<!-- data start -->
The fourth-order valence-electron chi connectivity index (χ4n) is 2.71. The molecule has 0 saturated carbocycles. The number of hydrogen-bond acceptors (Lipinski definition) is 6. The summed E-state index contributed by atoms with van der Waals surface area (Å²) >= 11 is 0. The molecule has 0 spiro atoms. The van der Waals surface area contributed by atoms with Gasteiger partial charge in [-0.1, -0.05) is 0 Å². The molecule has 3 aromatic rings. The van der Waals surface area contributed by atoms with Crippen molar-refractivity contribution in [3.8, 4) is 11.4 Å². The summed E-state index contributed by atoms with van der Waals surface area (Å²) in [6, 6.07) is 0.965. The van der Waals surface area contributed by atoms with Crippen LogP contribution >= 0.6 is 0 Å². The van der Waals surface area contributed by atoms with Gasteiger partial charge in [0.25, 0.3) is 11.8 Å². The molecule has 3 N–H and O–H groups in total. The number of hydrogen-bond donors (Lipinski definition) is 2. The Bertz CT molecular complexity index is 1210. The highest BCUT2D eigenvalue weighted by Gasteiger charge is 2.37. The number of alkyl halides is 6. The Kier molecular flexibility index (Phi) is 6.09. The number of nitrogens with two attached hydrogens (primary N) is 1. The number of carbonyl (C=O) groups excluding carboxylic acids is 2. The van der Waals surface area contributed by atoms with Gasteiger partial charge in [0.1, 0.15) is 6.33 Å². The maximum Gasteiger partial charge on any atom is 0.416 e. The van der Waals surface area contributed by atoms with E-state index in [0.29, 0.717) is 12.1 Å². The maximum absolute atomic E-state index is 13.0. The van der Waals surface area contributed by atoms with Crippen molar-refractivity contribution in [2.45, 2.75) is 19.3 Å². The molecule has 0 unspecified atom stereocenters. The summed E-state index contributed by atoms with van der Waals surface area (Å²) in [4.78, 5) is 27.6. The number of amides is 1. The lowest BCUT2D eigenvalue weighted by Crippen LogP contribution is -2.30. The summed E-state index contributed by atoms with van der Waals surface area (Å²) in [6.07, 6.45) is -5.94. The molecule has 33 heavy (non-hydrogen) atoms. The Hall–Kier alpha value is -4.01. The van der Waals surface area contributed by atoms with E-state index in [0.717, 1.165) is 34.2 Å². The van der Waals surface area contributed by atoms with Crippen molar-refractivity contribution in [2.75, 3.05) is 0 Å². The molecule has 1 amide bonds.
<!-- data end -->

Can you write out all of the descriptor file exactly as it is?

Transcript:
The fourth-order valence-electron chi connectivity index (χ4n) is 2.71. The molecule has 0 saturated carbocycles. The number of hydrogen-bond acceptors (Lipinski definition) is 6. The summed E-state index contributed by atoms with van der Waals surface area (Å²) >= 11 is 0. The molecule has 0 spiro atoms. The van der Waals surface area contributed by atoms with Gasteiger partial charge in [-0.1, -0.05) is 0 Å². The molecule has 3 aromatic rings. The van der Waals surface area contributed by atoms with Crippen molar-refractivity contribution in [3.8, 4) is 11.4 Å². The summed E-state index contributed by atoms with van der Waals surface area (Å²) in [6, 6.07) is 0.965. The van der Waals surface area contributed by atoms with Crippen LogP contribution >= 0.6 is 0 Å². The van der Waals surface area contributed by atoms with Gasteiger partial charge in [0.25, 0.3) is 11.8 Å². The molecule has 3 N–H and O–H groups in total. The number of hydrogen-bond donors (Lipinski definition) is 2. The Bertz CT molecular complexity index is 1210. The highest BCUT2D eigenvalue weighted by Gasteiger charge is 2.37. The number of alkyl halides is 6. The Kier molecular flexibility index (Phi) is 6.09. The number of nitrogens with two attached hydrogens (primary N) is 1. The number of carbonyl (C=O) groups excluding carboxylic acids is 2. The van der Waals surface area contributed by atoms with Gasteiger partial charge in [0.1, 0.15) is 6.33 Å². The maximum Gasteiger partial charge on any atom is 0.416 e. The van der Waals surface area contributed by atoms with E-state index in [0.29, 0.717) is 12.1 Å². The maximum absolute atomic E-state index is 13.0. The van der Waals surface area contributed by atoms with Crippen molar-refractivity contribution in [2.45, 2.75) is 19.3 Å². The molecule has 0 unspecified atom stereocenters. The summed E-state index contributed by atoms with van der Waals surface area (Å²) in [4.78, 5) is 27.6. The number of amides is 1. The lowest BCUT2D eigenvalue weighted by Crippen LogP contribution is -2.30. The summed E-state index contributed by atoms with van der Waals surface area (Å²) in [6.07, 6.45) is -5.94. The molecule has 33 heavy (non-hydrogen) atoms. The Hall–Kier alpha value is -4.01. The van der Waals surface area contributed by atoms with E-state index in [0.717, 1.165) is 34.2 Å². The van der Waals surface area contributed by atoms with Crippen molar-refractivity contribution in [2.75, 3.05) is 0 Å². The molecule has 1 amide bonds.